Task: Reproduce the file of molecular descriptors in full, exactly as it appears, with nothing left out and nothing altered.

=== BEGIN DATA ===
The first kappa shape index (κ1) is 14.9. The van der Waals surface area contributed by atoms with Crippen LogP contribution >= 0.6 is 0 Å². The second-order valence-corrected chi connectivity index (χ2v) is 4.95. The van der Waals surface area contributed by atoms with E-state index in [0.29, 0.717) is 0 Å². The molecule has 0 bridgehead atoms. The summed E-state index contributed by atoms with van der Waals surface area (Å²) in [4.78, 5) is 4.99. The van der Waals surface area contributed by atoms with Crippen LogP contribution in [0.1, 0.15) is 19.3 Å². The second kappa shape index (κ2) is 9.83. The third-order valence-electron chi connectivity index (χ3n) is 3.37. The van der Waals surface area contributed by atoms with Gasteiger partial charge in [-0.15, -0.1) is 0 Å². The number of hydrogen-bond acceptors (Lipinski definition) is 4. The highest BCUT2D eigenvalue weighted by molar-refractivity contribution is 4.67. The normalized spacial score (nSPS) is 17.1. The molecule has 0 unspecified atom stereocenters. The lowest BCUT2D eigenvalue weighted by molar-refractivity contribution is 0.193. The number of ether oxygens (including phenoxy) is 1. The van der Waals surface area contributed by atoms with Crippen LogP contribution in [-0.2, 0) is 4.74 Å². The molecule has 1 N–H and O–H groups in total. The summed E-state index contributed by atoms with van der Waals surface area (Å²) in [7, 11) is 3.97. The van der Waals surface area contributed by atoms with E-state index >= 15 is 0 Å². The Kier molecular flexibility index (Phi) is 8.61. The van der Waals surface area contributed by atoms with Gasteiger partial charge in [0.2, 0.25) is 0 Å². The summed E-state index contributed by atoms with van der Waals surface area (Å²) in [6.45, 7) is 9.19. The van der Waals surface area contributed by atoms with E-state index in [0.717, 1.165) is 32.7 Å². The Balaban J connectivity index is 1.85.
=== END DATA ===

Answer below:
The first kappa shape index (κ1) is 14.9. The van der Waals surface area contributed by atoms with Crippen LogP contribution >= 0.6 is 0 Å². The second-order valence-corrected chi connectivity index (χ2v) is 4.95. The van der Waals surface area contributed by atoms with E-state index in [0.29, 0.717) is 0 Å². The molecule has 0 bridgehead atoms. The summed E-state index contributed by atoms with van der Waals surface area (Å²) in [4.78, 5) is 4.99. The van der Waals surface area contributed by atoms with Crippen LogP contribution in [0.1, 0.15) is 19.3 Å². The second kappa shape index (κ2) is 9.83. The third-order valence-electron chi connectivity index (χ3n) is 3.37. The van der Waals surface area contributed by atoms with Gasteiger partial charge in [-0.15, -0.1) is 0 Å². The number of hydrogen-bond acceptors (Lipinski definition) is 4. The highest BCUT2D eigenvalue weighted by molar-refractivity contribution is 4.67. The normalized spacial score (nSPS) is 17.1. The molecule has 0 unspecified atom stereocenters. The lowest BCUT2D eigenvalue weighted by molar-refractivity contribution is 0.193. The number of ether oxygens (including phenoxy) is 1. The van der Waals surface area contributed by atoms with Crippen LogP contribution in [-0.2, 0) is 4.74 Å². The molecule has 1 N–H and O–H groups in total. The summed E-state index contributed by atoms with van der Waals surface area (Å²) in [7, 11) is 3.97. The van der Waals surface area contributed by atoms with E-state index >= 15 is 0 Å². The Kier molecular flexibility index (Phi) is 8.61. The van der Waals surface area contributed by atoms with Gasteiger partial charge in [0.2, 0.25) is 0 Å². The summed E-state index contributed by atoms with van der Waals surface area (Å²) in [6.45, 7) is 9.19. The van der Waals surface area contributed by atoms with E-state index in [0.717, 1.165) is 32.7 Å². The Balaban J connectivity index is 1.85.